4. Developing a Fair Competitive Electricity Market: Thailand should avoid having a 'Single Buyer' system, where one entity purchases all electricity produced. Unlike this, other countries allow private entities to purchase electricity by paying a wheeling charge for transmission. Implementing such a system would create a 'Free Electricity Market', enabling private entities to sell electricity among themselves.

  5. Utilizing Natural Gas Cost Advantage: Incorporate the cost of natural gas from more affordable sources, such as gas from Thai Gulf and Myanmar, into the electricity production cost. As this is a public service, prioritize the use of cheaper sources like regasified liquefied natural gas (LNG) based on global market prices. Use this cost for the petrochemical and other industrial sectors, organizations, and various networks.

As outlined by the United Nations Framework Convention on Climate Change (UNFCCC), electricity production must achieve net-zero greenhouse gas emissions by 2040 to facilitate the country's broader net-zero goal by 2050. As a reminder, in November 2021, during COP26, Thailand made the commitment to achieve carbon neutrality by 2050 and net zero greenhouse gas emission by 2065. Consequently, a transformation of the electricity sector within a decade is imperative.Notably, a key milestone is the need to phase out fossil fuel-based electricity generation to zero before the 2040 target. This step is essential to pave the way for renewable energy sources by 2040 in Thailand.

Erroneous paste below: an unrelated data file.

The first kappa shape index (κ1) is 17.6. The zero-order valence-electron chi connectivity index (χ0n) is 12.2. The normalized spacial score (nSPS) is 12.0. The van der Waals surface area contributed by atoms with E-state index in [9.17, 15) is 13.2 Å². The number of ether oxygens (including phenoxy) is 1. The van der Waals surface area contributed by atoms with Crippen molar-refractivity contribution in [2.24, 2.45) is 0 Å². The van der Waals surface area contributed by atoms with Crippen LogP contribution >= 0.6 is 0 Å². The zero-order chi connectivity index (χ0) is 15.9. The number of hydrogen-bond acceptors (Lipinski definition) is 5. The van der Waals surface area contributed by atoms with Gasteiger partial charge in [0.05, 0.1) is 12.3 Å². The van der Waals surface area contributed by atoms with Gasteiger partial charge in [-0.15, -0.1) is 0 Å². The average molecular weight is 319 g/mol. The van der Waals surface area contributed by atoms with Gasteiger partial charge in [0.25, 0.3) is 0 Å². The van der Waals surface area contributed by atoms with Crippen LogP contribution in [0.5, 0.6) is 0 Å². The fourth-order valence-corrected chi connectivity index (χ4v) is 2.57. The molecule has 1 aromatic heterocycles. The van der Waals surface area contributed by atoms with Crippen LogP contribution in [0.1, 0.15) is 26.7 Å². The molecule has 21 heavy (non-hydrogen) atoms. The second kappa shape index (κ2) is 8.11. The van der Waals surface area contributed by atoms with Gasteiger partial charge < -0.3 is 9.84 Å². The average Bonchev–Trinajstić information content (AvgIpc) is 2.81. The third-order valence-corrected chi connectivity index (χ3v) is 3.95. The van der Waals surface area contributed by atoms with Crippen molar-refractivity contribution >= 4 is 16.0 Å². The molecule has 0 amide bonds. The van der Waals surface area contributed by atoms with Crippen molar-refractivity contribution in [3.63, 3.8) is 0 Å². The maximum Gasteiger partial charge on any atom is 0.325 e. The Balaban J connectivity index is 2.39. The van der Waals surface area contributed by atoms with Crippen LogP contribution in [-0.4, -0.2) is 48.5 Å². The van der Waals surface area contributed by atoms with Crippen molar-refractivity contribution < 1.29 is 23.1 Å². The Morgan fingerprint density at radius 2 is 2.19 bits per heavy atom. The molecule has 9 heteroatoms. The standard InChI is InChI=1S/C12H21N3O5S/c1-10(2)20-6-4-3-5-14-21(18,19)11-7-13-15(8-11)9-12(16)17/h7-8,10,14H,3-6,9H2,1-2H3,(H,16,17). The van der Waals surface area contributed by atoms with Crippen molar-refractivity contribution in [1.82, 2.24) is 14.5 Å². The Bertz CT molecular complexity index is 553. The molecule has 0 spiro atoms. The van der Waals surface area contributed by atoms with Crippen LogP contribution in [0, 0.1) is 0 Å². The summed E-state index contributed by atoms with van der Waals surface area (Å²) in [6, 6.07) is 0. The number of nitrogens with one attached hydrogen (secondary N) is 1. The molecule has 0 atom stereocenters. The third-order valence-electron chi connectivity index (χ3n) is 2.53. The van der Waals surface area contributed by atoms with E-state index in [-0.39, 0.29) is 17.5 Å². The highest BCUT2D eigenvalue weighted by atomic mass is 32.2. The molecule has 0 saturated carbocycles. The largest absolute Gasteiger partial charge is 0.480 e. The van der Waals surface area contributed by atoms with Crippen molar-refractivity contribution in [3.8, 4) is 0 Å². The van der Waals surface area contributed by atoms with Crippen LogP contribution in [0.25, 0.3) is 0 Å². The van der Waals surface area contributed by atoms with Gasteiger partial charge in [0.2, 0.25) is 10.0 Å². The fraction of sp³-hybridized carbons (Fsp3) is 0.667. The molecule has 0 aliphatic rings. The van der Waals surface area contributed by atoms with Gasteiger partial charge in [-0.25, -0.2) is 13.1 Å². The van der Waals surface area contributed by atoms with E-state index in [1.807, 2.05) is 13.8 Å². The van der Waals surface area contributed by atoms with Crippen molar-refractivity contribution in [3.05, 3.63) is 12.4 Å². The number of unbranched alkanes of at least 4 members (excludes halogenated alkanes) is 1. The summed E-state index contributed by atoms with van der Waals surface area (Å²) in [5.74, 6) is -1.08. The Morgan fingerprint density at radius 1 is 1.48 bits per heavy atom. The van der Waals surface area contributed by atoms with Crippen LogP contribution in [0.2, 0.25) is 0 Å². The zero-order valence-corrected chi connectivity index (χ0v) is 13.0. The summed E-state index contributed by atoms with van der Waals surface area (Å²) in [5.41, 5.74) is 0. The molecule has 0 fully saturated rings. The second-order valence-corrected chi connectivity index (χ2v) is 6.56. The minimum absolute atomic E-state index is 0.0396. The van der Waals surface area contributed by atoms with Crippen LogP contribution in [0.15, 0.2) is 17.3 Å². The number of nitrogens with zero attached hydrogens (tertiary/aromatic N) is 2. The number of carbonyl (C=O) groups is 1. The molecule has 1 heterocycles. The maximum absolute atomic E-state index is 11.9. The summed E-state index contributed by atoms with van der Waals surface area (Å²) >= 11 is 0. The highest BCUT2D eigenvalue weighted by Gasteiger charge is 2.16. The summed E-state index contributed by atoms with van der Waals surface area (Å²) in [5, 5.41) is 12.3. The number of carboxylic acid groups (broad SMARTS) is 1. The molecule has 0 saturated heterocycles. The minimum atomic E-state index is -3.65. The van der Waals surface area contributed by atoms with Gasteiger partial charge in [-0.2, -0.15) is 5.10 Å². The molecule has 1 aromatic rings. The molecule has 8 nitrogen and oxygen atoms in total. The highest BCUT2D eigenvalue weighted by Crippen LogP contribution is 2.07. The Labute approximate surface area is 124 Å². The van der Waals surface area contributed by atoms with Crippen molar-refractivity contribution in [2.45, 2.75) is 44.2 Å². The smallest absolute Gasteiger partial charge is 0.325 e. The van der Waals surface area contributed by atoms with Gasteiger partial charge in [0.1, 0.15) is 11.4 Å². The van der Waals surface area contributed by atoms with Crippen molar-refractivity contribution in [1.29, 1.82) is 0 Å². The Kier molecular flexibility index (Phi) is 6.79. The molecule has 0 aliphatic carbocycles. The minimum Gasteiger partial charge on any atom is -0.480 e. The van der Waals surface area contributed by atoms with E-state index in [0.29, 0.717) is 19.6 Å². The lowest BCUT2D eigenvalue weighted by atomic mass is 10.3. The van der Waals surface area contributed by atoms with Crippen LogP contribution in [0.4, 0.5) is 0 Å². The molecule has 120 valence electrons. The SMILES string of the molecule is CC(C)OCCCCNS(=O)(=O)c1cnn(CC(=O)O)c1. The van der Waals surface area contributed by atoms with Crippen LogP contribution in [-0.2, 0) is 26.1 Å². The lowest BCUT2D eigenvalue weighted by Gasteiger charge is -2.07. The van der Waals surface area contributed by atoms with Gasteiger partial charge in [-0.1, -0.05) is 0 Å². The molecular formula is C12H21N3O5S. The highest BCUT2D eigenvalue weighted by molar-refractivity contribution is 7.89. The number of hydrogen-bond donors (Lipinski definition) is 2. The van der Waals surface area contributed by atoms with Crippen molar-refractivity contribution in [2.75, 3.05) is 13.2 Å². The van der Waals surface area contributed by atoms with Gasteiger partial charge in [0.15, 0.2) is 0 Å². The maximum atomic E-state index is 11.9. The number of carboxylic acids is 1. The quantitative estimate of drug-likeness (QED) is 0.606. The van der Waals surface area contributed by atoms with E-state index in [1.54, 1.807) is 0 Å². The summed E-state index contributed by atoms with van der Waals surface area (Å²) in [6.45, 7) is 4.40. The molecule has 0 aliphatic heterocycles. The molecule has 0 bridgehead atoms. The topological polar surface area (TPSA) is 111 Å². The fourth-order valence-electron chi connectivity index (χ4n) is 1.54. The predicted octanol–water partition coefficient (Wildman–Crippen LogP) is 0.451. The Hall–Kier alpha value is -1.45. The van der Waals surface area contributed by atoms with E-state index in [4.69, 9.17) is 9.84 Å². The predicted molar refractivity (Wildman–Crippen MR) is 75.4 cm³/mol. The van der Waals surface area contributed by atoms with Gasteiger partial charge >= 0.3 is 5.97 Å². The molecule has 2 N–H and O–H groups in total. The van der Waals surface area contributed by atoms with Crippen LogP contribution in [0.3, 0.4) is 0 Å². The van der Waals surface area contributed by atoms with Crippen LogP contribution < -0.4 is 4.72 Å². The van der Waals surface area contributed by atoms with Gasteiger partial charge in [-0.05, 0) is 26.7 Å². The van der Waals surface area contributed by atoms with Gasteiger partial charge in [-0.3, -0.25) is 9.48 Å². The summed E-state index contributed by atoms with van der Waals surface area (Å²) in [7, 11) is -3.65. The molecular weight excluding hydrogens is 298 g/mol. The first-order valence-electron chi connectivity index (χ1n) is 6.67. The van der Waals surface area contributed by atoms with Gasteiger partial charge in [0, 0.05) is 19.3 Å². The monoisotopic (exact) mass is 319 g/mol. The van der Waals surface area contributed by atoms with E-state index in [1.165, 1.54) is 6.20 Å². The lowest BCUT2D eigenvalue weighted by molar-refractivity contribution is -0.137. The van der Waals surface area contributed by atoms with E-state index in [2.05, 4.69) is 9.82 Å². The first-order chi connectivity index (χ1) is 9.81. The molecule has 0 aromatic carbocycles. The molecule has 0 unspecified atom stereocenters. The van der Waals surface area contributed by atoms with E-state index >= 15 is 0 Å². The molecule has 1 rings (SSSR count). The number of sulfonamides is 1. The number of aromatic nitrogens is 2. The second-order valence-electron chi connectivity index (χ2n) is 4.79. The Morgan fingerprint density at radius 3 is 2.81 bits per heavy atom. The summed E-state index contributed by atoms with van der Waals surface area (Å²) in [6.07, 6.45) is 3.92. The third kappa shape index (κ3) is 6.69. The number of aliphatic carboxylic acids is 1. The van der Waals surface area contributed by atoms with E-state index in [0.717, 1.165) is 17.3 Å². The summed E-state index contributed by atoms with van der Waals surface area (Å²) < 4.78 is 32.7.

This energy transition requires the modernization of transmission and distribution systems to ensure power system stability, accommodating the growing use of renewables. This underscores the significance of market development, stimulating investment, and facilitating the net-metering system for renewables. This strengthens citizens to actively engage in energy production, reducing dependency on large-scale power plants. Should all aspects align as intended, Thailand could progress towards a net-zero electricity system by 2050. This comprehensive strategy underscores the nation's commitment to sustainable energy practices and its role in addressing climate change.


1. SDG Move, SDG Insights | When Electricity Costs Differ from Electricity Fire: Transitioning through Sustainable Energy is Crucial for the Future, (28 August 2023), available at: 2. Energy Justice Thailand, Open Letter from the private sector, civil society and citizen to the Thai Government: ‘5 Proposals on Energy Policy for Fair Electricity Bills’, (5 July 2023), available at:

#WeAreManushyan ♾️ Equal Human Beings

#ElectricityCostsMustBeFair #FairElectricityBills #ElectricityBills #ThaiElectricity #ค่าไฟต้องแฟร์ #ค่าไฟแพง #WeAreManushyan #ClimateAccountabilityandClimateJustice #RenewableEnergy #UNFCCC #NetZero #NetZero2050 #SustainableFuture ☘️ While you’re here, learn more about our work on Climate Justice and how we advocate for a Just Transition: